Knees Predicting Rain: The Arthritis Pain And Weather Connection

Sep 24, 2020

Many people have heard someone they know predict a future rain event based on the level of joint discomfort they experience. Dismissing this as nonsense is easy to do, but some studies indicate the weather can affect some arthritis sufferers. The research should encourage arthritis patients to preplan their pain management for rainy days.

Increase in Pain

Many studies relating to arthritis and the weather have taken place over the years. One example is the published results of a 2015 European study. The leaders of the study reviewed arthritis pain in older subjects, all with osteoarthritis. The participants tracked their pain levels in two-week calendars and included any precipitation and the temperatures for those days.

Researchers reviewed the results after six months and during follow-up interviews conducted 12-18 months later. The results revealed that pain levels rose significantly for the participants during humid weather lasting three days or more. Cold temperatures combined with a rise in humidity seemed even more troublesome.

The participants did not have the same increase in pain from day-to-day during sporadic rainy days as they did when the weather remained humid for longer cycles. The conclusion from the researchers was that weather can contribute to increased pain levels for arthritis patients. An awareness of the risk could help people plan for better pain management.

Cause of Discomfort

The cause of the increase in pain is not believed to be the rain itself, but a rise in barometric pressure. Changes in the barometric pressure could lead to inflammation, and it is why arthritis patients may notice the changes more than other people. Someone with joints that are already swollen and achy would be more sensitive to additional swelling.

Not all arthritis sufferers may feel more discomfort in their joints during damp weather. People often respond to weather conditions differently. Some people love hot weather and others find cool days more pleasurable. The same differences can apply to how arthritis patients experience cold and humid conditions.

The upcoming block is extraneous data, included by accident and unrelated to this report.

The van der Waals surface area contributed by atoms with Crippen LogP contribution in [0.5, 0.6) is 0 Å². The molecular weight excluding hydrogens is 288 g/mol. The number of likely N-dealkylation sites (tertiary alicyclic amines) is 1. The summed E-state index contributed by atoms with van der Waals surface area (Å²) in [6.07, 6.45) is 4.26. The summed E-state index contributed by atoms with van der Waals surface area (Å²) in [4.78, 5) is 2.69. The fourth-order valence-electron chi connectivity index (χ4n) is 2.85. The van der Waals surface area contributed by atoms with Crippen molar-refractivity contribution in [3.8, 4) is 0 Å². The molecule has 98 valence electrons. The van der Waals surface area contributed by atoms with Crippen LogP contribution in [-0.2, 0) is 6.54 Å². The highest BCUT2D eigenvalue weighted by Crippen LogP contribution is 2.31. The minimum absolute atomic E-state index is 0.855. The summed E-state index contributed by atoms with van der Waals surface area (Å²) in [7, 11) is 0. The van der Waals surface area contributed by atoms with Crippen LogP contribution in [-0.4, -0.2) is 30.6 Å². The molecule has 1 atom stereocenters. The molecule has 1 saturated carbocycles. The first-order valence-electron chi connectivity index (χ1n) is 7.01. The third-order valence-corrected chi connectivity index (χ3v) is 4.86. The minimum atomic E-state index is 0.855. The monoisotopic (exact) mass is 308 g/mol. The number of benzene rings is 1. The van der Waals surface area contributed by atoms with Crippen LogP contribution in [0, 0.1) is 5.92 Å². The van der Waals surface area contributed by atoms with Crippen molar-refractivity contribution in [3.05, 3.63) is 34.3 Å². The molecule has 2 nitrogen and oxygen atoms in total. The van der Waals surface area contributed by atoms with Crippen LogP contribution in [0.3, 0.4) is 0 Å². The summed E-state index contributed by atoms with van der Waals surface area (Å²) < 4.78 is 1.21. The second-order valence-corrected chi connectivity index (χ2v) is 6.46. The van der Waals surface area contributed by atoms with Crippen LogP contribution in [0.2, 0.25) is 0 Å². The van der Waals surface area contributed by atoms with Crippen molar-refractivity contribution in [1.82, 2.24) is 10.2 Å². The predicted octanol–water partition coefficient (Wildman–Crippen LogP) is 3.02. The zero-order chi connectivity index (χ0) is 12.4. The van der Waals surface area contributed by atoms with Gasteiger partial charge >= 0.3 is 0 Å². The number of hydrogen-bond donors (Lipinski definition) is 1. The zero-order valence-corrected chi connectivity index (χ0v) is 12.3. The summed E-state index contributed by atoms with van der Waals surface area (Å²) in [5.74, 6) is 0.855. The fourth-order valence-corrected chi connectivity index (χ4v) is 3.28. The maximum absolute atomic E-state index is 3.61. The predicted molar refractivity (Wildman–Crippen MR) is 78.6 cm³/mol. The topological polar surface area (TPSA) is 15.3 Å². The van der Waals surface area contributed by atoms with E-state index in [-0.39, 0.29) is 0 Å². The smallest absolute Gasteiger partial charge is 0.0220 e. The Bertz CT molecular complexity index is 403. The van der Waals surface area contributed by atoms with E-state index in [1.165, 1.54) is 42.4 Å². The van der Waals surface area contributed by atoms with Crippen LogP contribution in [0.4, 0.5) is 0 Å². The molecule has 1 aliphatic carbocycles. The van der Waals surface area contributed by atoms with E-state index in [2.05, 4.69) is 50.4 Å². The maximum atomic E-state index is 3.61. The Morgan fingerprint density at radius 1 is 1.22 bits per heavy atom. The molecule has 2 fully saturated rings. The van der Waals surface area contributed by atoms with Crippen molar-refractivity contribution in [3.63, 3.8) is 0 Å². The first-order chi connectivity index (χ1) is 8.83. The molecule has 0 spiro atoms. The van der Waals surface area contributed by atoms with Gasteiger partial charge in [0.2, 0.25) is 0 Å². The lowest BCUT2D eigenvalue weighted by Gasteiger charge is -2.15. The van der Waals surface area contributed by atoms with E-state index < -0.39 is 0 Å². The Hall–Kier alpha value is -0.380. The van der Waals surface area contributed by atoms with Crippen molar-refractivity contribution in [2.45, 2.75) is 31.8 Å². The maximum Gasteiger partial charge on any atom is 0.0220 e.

A lack of movement on rainy days should also be a consideration for why joint pain intensifies. It is easy for people to believe the pain in their joints started when the rain began, but some may encourage the pain through their change in activity level. A rainy day is an excuse to avoid a daily walk and spend the day reading or watching TV. No activity could reduce circulation and cause the joints to stiffen.

A journal can help pinpoint the cause of pain. Listing weather conditions, daily activities, and the level of joint pain makes it easier to track the connection. The weather could be to blame if the pain increases before or during several days of humid weather despite remaining active. If the pain and stiffness start after a day or two of no activity, it may not be weather-related.

Relief from Symptoms

Arthritis patients that seem to have a sensitivity to humid weather conditions need to pay attention to weather reports. The Arthritis Foundation offers a free online weather and arthritis index to help people have some advanced warning. The warning enables people to make plans to counteract the negative affect.

Some possible solutions could include wearing compression stockings during periods of high humidity. People should plan to stay active but avoid overworking their joints on the days when they know they will be more sensitive. Ice or heat therapy at night could also help to keep the inflammation down.

Arthritis patients should stay proactive with their arthritis treatment to keep themselves more mobile and comfortable. At Sarasota Arthritis Center, we work with patients to develop effective treatment plans. If the weather seems to make pain management less effective, we can help. Contact our facility today to schedule a consultation.

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